Monday, December 22, 2008

A mother's lament

As I write this, my firstborn is beginning a new life 500 miles away.

I blame myself. If I’d allowed him to have a toy gun as a child, maybe he wouldn’t be reporting to the DC Metropolitan Police Academy in the predawn darkness three days before Christmas.

But this also is the child who skirted the gun ban by making weapons out of everything: sticks, rulers, even processed cheese. He’s also the son who loved to dress up in uniforms as a child. Although this made it easier when it came time to begin Catholic school, I had hoped the astronaut getup would be the one following him into adulthood.

Instead, he's thrilled to be starting a career in law enforcement in the nation’s capital, which is ironically the same “big city” life we escaped 13 years ago and where his younger brother now attends college.

I awoke unusually early this morning, worrying as his 7 a.m. report time neared. Did he wake up on time? Were his shoes polished? Did traffic delay him? The weather report says it was 16 degrees and clear so there was no snow or ice to make him late. But maybe he’s cold: he doesn’t own a dress coat to wear over his suit.

It took every ounce of restraint I possess not to call his cell phone. But I think of him with every mile he drives and every step he takes to the front door of the academy where he will spend the next 28 weeks.

I know he has to do this alone. And yes, I know this is part of life. We want our children to be independent and chart their own courses in life. But it does not prevent my tears at 7 a.m. There’s no turning back now. He’s truly left us.

How strange this all feels. As Husband No. 1 observes, we’ve been with this child through 23 years of school, sports, activities, etc. I remember his first day of preschool, elementary school, high school and college – and his last ones, too. Now he’s beginning the most exciting phase of his life and we aren’t with him. Nobody warned us about this part of parenting.

Some say this experience is not unlike what happens when you sell a novel. After being totally immersed in its development, day and night, sometimes for years, your progeny leaves your control and takes on its own life. If you’re lucky, it reappears in a polished form you recognize.

Will my son become a man I no longer recognize? I pray not. But there’s no doubt he will have experiences I could never imagine. I am proud that he's taking a huge leap into his future. But the Mom part of me is a little sad about how far that leap is taking him away from me.


MaxWriter said...

Pat, you write beautifully about this bittersweet stage in the parenting path. My elder child is just a year younger but next year will be off somewhere else, too. Sometimes I cry just looking at my two handsome smart sweet young men and wonder where in heck the time went.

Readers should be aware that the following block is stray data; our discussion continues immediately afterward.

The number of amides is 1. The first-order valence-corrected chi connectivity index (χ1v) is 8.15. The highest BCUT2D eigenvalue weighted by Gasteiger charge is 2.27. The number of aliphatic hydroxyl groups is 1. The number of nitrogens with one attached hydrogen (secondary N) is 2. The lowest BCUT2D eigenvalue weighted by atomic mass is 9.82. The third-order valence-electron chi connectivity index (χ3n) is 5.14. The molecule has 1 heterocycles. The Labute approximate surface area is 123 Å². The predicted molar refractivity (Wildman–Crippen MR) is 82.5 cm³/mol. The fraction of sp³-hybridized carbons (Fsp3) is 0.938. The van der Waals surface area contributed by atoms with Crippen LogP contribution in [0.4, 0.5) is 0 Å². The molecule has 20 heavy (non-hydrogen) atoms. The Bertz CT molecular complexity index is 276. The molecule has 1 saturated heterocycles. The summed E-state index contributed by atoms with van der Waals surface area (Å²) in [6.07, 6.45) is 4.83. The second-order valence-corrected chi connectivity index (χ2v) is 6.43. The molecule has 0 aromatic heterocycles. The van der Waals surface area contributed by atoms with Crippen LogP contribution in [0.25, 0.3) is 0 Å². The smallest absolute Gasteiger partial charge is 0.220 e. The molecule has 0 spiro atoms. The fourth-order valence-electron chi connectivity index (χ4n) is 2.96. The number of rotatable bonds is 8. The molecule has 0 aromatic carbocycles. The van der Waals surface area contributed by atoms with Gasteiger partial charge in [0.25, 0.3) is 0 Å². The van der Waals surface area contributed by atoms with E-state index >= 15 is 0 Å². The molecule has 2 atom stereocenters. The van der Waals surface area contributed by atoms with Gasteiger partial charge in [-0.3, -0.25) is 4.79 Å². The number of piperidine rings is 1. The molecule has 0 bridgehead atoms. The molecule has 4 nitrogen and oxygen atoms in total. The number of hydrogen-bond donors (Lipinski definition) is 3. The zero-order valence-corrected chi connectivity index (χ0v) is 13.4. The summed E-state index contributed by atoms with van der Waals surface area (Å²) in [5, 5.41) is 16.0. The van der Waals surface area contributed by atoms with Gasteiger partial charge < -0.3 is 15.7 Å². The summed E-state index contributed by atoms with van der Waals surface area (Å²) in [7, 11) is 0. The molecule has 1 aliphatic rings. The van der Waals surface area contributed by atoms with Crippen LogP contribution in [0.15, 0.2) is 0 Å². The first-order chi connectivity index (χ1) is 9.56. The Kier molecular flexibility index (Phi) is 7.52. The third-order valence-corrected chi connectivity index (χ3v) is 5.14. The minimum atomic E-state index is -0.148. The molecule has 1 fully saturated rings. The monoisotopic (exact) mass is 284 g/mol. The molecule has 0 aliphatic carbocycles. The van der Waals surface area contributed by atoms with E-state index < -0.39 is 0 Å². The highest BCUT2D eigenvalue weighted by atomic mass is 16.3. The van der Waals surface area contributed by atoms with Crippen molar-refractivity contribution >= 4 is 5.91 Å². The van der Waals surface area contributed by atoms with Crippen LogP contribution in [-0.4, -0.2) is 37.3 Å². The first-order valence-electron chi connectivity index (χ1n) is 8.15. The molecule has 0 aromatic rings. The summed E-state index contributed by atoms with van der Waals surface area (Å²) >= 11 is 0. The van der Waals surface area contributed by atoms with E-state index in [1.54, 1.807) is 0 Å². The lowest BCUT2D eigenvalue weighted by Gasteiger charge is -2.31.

Barb said...

A beautiful column. This is my first Christmas without my son who got married this year and is spending the holiday with his new in-laws. We'll miss him alot, but also recognize that his relationship with his wife has been so close for years that asking them to split up for Christmas was kind of ridiculous.

It happens to us all. In some ways it's worse if it doesn't. I still chuckle about my friend who said of her son, "I don't mind that Jason is finding himself. I just wish he wasn't doing it locally."

Best wishes to your son. He's picked a hard row to hoe, but one I hope he finds very fulfilling.


PS I got assigned the Wasperole for Christmas dinner.

Pat Remick said...

Thanks Edith and Barb. It's nice to know I'm not alone in this experience, which is more difficult than I ever imagined -- especially the being separated at Christmas part.
Maybe some of our own Christmas dinner "WASP-erole" (Barb's family name for the infamous green bean casserole with Durkee fried onions on top) will help ease the pain somewhat....though I'm doubtful...LOL

Anonymous said...

Wow! My heart was aching as I read this. I could actually feel your pain. It is beautifully written. I LOL with the Husband No. 1 comment!
As I still have my three under my roof, I'll cut them some extra slack when the bickering begins and think about what you wrote. You have a lot to be proud of Pat. Two strong secure young men out in the world. You did good Mama. Peace.

sheila said...

They leave home excited and full of optimism for their adult "away" life but they do keep the connection to the safe haven of home. Plus, we prepare better meals so we can rest assured they at least come back for food.
I think you have permission to call tonight to see how the training went.
I marvel at your restraint this morning. I think my dial finger would've been twitching, wondering if the alarm worked, if he remembered everything, on and on...Be proud that he is accomplished enough to achieve his goals and that you encouraged him to do so.
Re:Hair - I absolutely would've come to the closet at City Hall and done your hair.

Anonymous said...

"Wasp-erole?" In our family they're either called "Susie Beans" (for Sue Ann) or "Terri Beans," because they are the only ones who will eat it.

Pat Remick said...

Thanks everyone for your kind thoughts. This is definitrly an unexpectedly difficult part of motherhood....